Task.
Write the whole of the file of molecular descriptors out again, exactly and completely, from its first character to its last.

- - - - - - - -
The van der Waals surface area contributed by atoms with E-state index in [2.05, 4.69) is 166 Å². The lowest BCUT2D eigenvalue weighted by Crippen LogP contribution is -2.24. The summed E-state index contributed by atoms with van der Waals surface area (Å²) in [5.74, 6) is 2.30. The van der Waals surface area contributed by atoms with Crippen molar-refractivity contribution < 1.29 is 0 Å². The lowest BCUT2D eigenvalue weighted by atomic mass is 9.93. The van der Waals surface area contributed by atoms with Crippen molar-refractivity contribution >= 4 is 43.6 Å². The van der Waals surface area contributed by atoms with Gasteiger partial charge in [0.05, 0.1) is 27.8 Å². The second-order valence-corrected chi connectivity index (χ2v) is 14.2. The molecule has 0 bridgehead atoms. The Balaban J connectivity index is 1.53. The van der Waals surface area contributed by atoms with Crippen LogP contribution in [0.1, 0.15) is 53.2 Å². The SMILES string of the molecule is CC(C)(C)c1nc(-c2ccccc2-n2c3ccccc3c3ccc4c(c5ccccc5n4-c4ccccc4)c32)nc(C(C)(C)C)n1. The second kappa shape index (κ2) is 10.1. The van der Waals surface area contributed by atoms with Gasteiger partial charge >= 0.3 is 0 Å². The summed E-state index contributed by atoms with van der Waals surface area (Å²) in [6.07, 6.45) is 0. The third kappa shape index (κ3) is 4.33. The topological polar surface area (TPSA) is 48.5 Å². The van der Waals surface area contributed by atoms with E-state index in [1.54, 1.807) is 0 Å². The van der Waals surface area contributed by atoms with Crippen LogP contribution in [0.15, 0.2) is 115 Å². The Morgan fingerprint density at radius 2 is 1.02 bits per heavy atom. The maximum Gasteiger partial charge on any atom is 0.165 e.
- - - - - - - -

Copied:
The van der Waals surface area contributed by atoms with E-state index in [2.05, 4.69) is 166 Å². The lowest BCUT2D eigenvalue weighted by Crippen LogP contribution is -2.24. The summed E-state index contributed by atoms with van der Waals surface area (Å²) in [5.74, 6) is 2.30. The van der Waals surface area contributed by atoms with Crippen molar-refractivity contribution < 1.29 is 0 Å². The lowest BCUT2D eigenvalue weighted by atomic mass is 9.93. The van der Waals surface area contributed by atoms with Crippen molar-refractivity contribution >= 4 is 43.6 Å². The van der Waals surface area contributed by atoms with Gasteiger partial charge in [0.05, 0.1) is 27.8 Å². The second-order valence-corrected chi connectivity index (χ2v) is 14.2. The molecule has 0 bridgehead atoms. The Balaban J connectivity index is 1.53. The van der Waals surface area contributed by atoms with Crippen LogP contribution in [0.1, 0.15) is 53.2 Å². The SMILES string of the molecule is CC(C)(C)c1nc(-c2ccccc2-n2c3ccccc3c3ccc4c(c5ccccc5n4-c4ccccc4)c32)nc(C(C)(C)C)n1. The second kappa shape index (κ2) is 10.1. The van der Waals surface area contributed by atoms with Gasteiger partial charge >= 0.3 is 0 Å². The summed E-state index contributed by atoms with van der Waals surface area (Å²) in [6.07, 6.45) is 0. The third kappa shape index (κ3) is 4.33. The topological polar surface area (TPSA) is 48.5 Å². The van der Waals surface area contributed by atoms with E-state index in [1.54, 1.807) is 0 Å². The van der Waals surface area contributed by atoms with Crippen LogP contribution in [0.15, 0.2) is 115 Å². The Morgan fingerprint density at radius 2 is 1.02 bits per heavy atom. The maximum Gasteiger partial charge on any atom is 0.165 e.